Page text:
Investment advisers frequently have custody, either directly or indirectly, of their clients assets. Obviously, custody of another’s assets can lead to infidelity. In the word’s of the satirist Juvenal, the question necessarily becomes “sed quis custodiet ipsos custodes? (but who shall guard the guards?).
In the case of registered investment advisers, securities regulators are the guards. Unfortunately, these guards have not always been effective.
In 2000, the North American Securities Administrators Association (NASAA) adopted a model custody rule. NASAA amended the rule in 2004 and 2005. The current version of NASAA’s model rule can be read here.
In 2010, the Securities and Exchange Commission amended its custody rule to, among other things, require federally registered investment advisers to to undergo an annual surprise examination by an independent public accountant to verify client assets; to have the qualified custodian maintaining client funds and securities send account statements directly to the advisory clients; and unless client assets are maintained by an independent custodian (i.e., a custodian that is not the adviser itself or a related person), to obtain, or receive from a related person, a report of the internal controls relating to the custody of those assets from an independent public accountant that is registered with and subject to regular inspection by the Public Company Accounting Oversight Board (PCAOB).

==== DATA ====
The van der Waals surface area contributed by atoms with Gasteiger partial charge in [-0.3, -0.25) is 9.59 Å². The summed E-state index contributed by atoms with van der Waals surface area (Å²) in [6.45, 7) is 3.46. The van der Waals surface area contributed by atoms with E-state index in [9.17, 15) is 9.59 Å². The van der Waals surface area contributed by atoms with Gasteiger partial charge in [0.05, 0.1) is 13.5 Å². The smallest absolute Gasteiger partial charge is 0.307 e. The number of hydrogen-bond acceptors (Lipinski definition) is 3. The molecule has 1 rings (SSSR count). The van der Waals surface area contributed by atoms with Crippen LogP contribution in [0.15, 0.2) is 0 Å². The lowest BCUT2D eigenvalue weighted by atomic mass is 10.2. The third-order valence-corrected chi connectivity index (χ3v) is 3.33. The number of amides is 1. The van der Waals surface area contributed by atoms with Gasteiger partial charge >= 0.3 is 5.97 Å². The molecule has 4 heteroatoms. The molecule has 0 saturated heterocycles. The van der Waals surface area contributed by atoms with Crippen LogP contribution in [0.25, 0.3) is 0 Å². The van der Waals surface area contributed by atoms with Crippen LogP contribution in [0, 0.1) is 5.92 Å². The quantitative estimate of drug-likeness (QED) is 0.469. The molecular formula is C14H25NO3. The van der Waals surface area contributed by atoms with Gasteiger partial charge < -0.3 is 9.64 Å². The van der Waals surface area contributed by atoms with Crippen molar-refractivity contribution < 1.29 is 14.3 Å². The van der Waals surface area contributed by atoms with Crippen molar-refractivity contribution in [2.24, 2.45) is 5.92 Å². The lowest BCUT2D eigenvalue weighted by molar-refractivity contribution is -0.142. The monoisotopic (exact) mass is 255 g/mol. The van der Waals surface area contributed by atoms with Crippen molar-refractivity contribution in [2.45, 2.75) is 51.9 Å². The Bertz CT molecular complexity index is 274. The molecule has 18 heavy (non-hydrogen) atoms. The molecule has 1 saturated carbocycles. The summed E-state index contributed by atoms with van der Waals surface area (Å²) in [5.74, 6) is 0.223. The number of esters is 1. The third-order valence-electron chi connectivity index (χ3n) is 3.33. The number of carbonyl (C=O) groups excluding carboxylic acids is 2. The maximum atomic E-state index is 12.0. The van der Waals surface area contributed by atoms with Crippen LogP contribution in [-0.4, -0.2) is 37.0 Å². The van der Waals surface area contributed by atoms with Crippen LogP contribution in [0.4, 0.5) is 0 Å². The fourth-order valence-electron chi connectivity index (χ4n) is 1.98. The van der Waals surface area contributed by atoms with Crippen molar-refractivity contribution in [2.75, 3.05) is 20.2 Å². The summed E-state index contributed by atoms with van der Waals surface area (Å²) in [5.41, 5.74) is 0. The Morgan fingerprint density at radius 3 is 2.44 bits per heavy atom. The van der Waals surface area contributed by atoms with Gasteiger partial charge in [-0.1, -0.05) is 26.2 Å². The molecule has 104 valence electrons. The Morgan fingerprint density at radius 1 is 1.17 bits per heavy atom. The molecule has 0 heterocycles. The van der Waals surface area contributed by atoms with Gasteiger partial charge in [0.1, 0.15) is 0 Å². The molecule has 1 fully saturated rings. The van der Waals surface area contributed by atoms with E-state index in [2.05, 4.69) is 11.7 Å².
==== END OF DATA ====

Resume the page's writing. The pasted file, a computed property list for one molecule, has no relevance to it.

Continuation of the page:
The Department of Corporation’s custody rule, 10 CCR § 260.237, has not kept pace with these changes. Last Friday, Commissioner Preston DuFauchard, issued this invitation for comments regarding proposed amendments to California’s custody rule. These changes will have greater impact due to the expected increase in the number of state licensed investment advisers as a result of the enactment of the Dodd-Frank Act last year.
In general, the Commissioner is proposing to follow the NASAA model, with some exceptions. In particular, the proposed rule will allow advisers to pooled investment vehicles that select the independent gatekeeper option to be subject to the same account statement requirements as advisers that select the audit exception.
Here is the text of the proposed custody rule. Comments are due by August 5, 2011. If you miss that deadline, you can still submit comments if the Department decides to initiate formal rulemaking.
The recent regulatory breakdowns on the part of the SEC with respect to Bernie Madoff and others shows that the problem of who will monitor the monitors remains. As Glaucon remarked to Socrates in Plato’s Republic: “?e????? ???, ? d? ??, t?? ?e f??a?a f??a??? de?s?a?.” (“For, it is risible – a guard to stand in need of a guard.”).